Ian Smith


Restless Heart


Own label - no number; 40 minutes; 2002


Since moving to Donegal some eighteen years ago, singer-songwriter and guitarist Ian Smith has become as much a part of the county’s musical landscape as Errigal and Muckish shape the county’s skyline. Beginning in the 1970s, he honed his skills in the folk clubs of his native Scotland, listening to the likes of Archie Fisher, while playing at home the music of James Taylor and Joni Mitchell, Steely Dan and Crosby, Stills, Nash and Young. For a while he even played lead guitar with a rock band called Nessie, but now this debut solo album marks the man from Kilmarnock as a consummate and powerful singer and songwriter in his own right.


Ten years in the preparation, Restless Heart employs the production skills of Ian’s near neighbour, Capercaillie’s Manus Lunny, to the full and the Capercaillie connection is maintained by the presence of the band’s Donald Shaw, James Mackintosh and Karen Mathieson. There are also guest spots for Ted Ponsonby’s atmospheric dobro, the Japanese harmonica player Hiroshi Yamaguchi and one of Donegal’s best young fiddle players, Stephen Campbell (a man who should be coerced into recording his own solo album), while backing vocals are supplied by Declan O’Rourke and Mags Gallen.


Yet, despite the star nature of the supporting cast, this is very much Ian’s own album. Being blessed with a voice that at one moment can bring tears to your eyes and at others bring sweet smiles of delight to your face isn’t simply enough, for what’s needed is the material to match. Ian himself supplies nine of these, another, Big City, is co-written by Bridget O’Boyle and there’s one of James Taylor’s most evocative, Frozen Man.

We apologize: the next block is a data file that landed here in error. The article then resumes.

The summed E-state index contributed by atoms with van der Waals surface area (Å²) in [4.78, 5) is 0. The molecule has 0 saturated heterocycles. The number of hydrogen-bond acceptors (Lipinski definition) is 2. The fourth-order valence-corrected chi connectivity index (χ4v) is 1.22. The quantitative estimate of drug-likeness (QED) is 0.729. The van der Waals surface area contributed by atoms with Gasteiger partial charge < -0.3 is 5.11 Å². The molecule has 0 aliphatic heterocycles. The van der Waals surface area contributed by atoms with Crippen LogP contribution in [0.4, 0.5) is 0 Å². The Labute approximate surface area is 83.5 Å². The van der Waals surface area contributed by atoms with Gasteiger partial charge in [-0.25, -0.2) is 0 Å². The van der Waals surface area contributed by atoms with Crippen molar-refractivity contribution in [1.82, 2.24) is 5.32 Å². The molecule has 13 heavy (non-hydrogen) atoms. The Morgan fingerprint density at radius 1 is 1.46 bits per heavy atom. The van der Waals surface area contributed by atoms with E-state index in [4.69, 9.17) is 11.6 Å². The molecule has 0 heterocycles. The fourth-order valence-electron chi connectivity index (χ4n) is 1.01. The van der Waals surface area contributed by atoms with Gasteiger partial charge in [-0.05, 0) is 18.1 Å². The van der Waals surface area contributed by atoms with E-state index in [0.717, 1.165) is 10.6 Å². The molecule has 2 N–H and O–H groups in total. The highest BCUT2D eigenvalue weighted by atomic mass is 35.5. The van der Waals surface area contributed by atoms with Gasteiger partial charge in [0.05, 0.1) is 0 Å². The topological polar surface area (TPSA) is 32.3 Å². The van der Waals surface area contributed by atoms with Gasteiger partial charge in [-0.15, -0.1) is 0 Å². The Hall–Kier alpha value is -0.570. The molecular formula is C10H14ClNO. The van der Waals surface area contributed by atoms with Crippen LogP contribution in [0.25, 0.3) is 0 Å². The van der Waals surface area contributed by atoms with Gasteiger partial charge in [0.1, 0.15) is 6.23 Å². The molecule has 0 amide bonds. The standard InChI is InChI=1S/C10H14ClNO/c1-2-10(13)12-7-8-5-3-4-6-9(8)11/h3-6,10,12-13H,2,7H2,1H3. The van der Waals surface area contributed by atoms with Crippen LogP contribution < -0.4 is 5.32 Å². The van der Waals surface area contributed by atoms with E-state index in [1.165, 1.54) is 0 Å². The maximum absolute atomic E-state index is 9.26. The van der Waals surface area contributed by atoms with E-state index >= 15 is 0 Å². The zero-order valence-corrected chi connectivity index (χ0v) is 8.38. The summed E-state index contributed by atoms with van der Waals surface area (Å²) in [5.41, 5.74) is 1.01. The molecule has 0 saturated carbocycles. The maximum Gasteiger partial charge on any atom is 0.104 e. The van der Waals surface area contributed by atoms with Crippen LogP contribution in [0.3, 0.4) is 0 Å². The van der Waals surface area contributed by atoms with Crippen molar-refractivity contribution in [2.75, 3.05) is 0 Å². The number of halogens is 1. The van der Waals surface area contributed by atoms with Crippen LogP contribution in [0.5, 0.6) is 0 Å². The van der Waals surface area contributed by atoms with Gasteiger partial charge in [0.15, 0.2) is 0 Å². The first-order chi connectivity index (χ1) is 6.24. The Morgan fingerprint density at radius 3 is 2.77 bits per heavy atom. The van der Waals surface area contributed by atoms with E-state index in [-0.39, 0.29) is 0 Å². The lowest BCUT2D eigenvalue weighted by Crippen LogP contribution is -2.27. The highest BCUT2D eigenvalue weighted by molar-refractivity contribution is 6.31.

Ian’s own songs paint a broad landscape spanning ecological concerns (Last Call), nostalgic memories (Hometown) and relationships (Kerry and Like a Rainbow), all composed by imaginative brushwork drawing upon his sensitive writing skills. Amply illustrating this are two very different songs, Wounded Land, a sideways look at the way relationships have been damaged by the Troubles in Northern Ireland, and James, an insightful song about fathers and children. 


An optimist at heart, hope and possibility characterise Ian’s writing, words that should also be applied to his own future career. Already invited over to Nashville to participate in a songwriters’ conventions where his songs evoked considerable interest, there’s plenty of material on Restless Heart to draw the attention of other singers and it’s possible to envisage much slipping neatly into the repertoires of say Mary and Frances Black, Kieran Goss or Tommy Fleming.


Thoroughly engaging throughout and bringing new joys with each listening, this is one of the most enjoyable singer-songwriter releases for some time and well worthy of a major distribution deal.


This review by Geoff Wallis was originally written for Irish Music magazine (which kindly decided to remove the first paragraph – reinstated here).


For more information about Ian contact iansmith1@eircom.net.


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